The Missouri Mavericks will get a day off to get past this one, but the lasting emotions from their 3-2 sudden-death overtime loss to Allen in Wednesday’s Central Hockey League playoff game seem unlikely to be forgotten, or forgiven.
And it isn’t Trevor Hendrikx’s game-winning slap shot with 1:59 left that will be remembered, but what set it up.
The goal came less than a minute into an Allen five-on-three power play, giving the top-seeded Americans a 2-1 series lead in the best-of-seven semifinal series.
Missouri was penalized twice within six seconds — the second one a 5-minute major for intent to injure that led to league MVP Sebastien Thinel’s ejection.
A pileup in the Missouri crease had Thinel and Allen forward Jamie Schaafsma in a scrum as they both were on the ice. But only Thinel was penalized — and ejected — despite complaints from Thinel and coach Scott Hillman that Thinel’s head was being pushed into the ice in the mass at the net.
Less than a minute later, Hendrikx’s goal won the game to a rain of boos from the 3,919 in attendance and with both teams jawing at each other as they left the ice.
It was the second five-on-three power play for Allen in the overtime period, which only deepened the frustration for Hillman after the game.
“I’ve never heard of that,” Hillman said. “Never seen it. Probably never see it again in our lives.”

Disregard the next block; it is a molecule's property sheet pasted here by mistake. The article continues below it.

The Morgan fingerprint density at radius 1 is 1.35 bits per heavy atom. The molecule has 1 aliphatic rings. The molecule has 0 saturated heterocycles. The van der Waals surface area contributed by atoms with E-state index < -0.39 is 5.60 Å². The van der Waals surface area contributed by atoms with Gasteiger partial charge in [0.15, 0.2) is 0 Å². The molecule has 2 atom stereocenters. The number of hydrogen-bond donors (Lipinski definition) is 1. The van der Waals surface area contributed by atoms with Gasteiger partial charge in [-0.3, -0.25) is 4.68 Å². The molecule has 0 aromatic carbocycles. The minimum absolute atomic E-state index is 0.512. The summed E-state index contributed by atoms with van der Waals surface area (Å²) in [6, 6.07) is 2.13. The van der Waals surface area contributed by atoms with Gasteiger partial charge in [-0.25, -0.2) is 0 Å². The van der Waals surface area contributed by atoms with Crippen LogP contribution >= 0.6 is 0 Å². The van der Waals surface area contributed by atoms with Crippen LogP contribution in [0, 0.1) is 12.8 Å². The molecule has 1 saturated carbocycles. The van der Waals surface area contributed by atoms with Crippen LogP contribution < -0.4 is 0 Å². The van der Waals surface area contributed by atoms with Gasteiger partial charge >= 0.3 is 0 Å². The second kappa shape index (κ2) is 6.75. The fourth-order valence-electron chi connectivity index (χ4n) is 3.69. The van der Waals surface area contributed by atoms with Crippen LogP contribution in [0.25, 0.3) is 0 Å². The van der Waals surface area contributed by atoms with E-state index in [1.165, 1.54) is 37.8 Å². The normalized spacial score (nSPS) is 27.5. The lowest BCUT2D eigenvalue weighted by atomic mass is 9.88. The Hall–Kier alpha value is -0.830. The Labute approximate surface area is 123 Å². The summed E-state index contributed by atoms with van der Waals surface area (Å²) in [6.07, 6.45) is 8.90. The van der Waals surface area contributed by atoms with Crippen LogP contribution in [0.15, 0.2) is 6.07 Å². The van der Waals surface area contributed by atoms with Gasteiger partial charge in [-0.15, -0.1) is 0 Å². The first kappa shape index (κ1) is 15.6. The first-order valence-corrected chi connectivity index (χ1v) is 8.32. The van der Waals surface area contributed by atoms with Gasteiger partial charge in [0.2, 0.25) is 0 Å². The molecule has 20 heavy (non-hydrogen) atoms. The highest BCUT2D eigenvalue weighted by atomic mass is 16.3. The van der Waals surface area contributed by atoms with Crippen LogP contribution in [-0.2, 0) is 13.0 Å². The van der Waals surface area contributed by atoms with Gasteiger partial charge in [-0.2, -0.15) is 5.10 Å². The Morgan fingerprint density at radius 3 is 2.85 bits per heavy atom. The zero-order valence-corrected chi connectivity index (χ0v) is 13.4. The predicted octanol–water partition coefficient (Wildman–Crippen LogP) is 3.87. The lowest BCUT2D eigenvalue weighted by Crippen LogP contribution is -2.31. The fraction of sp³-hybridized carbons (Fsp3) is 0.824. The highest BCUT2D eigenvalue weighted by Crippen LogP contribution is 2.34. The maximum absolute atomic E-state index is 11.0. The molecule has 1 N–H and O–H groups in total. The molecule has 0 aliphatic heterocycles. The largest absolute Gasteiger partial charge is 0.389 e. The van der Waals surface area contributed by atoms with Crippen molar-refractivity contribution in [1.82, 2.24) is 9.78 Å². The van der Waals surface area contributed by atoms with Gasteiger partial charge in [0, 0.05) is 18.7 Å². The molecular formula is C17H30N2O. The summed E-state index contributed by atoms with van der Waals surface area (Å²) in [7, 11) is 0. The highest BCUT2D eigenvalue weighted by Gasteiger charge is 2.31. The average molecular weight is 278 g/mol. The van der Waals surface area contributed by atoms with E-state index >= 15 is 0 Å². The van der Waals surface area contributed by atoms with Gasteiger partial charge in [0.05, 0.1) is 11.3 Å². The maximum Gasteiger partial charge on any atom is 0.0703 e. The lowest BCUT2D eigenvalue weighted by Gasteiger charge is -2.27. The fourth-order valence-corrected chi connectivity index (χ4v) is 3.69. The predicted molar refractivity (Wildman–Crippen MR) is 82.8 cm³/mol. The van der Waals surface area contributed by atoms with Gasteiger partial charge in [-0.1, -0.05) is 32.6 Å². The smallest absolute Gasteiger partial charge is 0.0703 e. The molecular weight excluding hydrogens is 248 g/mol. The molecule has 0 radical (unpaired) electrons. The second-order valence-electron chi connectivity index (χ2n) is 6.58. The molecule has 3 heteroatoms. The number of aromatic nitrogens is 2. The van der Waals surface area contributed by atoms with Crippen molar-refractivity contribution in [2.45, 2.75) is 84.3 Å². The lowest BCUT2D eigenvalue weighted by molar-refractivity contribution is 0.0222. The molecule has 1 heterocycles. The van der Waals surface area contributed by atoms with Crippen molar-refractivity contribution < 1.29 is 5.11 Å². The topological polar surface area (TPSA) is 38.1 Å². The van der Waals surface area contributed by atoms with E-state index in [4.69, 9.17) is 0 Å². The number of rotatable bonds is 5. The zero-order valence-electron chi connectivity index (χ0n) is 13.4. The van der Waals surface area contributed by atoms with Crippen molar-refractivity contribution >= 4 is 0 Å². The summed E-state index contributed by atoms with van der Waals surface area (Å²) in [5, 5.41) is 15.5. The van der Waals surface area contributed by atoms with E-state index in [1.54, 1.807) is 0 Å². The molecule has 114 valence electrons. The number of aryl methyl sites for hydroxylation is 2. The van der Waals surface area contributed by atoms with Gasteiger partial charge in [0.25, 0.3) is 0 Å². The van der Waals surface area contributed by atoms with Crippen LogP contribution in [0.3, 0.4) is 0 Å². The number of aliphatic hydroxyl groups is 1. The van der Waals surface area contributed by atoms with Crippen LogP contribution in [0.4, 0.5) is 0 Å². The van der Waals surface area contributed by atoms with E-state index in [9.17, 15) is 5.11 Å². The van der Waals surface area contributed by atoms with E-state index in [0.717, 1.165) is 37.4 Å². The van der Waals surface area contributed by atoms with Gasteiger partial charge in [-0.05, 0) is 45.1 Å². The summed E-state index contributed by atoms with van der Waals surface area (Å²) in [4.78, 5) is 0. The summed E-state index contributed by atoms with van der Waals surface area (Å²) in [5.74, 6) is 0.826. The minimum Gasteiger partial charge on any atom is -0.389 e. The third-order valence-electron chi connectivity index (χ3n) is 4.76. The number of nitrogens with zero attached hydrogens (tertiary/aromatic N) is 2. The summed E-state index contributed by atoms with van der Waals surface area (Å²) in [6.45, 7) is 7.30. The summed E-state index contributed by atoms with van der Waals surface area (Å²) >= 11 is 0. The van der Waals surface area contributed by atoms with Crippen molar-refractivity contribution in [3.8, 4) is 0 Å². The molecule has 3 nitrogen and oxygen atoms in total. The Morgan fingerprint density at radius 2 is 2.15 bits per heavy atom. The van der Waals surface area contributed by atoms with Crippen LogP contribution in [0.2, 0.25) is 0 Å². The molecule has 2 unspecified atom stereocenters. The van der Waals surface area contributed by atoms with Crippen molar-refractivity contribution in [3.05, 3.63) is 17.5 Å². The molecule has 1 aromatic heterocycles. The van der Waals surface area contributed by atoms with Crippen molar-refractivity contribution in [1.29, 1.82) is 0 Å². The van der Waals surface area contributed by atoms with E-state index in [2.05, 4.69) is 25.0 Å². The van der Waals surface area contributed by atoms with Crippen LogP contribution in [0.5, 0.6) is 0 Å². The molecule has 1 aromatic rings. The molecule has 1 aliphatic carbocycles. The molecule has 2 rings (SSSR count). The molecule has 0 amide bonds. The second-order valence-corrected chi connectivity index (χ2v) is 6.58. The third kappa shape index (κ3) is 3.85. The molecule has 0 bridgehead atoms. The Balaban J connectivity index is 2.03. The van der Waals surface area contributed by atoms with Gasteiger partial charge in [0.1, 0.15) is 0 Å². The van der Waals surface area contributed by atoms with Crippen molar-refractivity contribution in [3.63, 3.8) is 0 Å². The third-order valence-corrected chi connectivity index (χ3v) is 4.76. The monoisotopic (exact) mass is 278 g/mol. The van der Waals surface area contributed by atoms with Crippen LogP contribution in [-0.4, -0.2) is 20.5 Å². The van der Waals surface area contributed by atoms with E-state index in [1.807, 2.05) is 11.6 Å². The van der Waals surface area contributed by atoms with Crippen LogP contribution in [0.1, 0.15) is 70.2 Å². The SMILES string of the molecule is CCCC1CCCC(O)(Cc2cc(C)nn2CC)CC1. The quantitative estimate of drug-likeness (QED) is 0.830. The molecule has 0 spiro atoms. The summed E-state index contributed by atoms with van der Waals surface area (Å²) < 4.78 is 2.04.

Before the controversial finish, two goals in just over 4 minutes during the third period put the Mavericks ahead late.
But Allen defenseman Trevor Ludwig squeezed a wrist shot between the near post and goalie Mike Clemente with 2:20 left to send the game to sudden death overtime.
The Mavericks took the lead with 10:33 left when John-Scott Dickson sent the puck high over Aaron Dell’s glove from the right side. Dickson was assisted by Colt King, who se slashing penalty ended just 11 seconds earlier.
That goal came 4:02 after Eric Meland drove a low slap shot by Dell at 14:35 to tie the game 1-1 with 14:35 left.
“You should play with desperation all the time, but it’s a psychological part of the game as an athlete,” Dickson said. “When you’re down one, you gotta put it all out there.”
While fifth-seeded Missouri tested the Americans’ defense and kept goaltender Dell crouched and ready, the Americans scored first.
Left wing Jason Deitsch sent a quick slap shot from the left side by Clemente’s glove and into the far side of the net. To that point, 9:39 into the second, the Mavericks had outshot the Americans 9-2 in the period.
Despite controlling possession on the attacking zone for long stretches and playing with a five-on-three advantage for 1:20, the Mavericks couldn’t score in the second period.
That followed a scoreless first, the sixth time Missouri didn’t have a goal in the first period in eight playoff games this season.
The Mavericks, who were 3-0 at home in the playoffs, will have to regroup after the emotional game in time for Friday’s game four, also in Independence.
“The game’s over, nothing you can do about it now,” Dickson said. “You can’t be dwelling on playoff games like this because you have to come out and play again the next night.”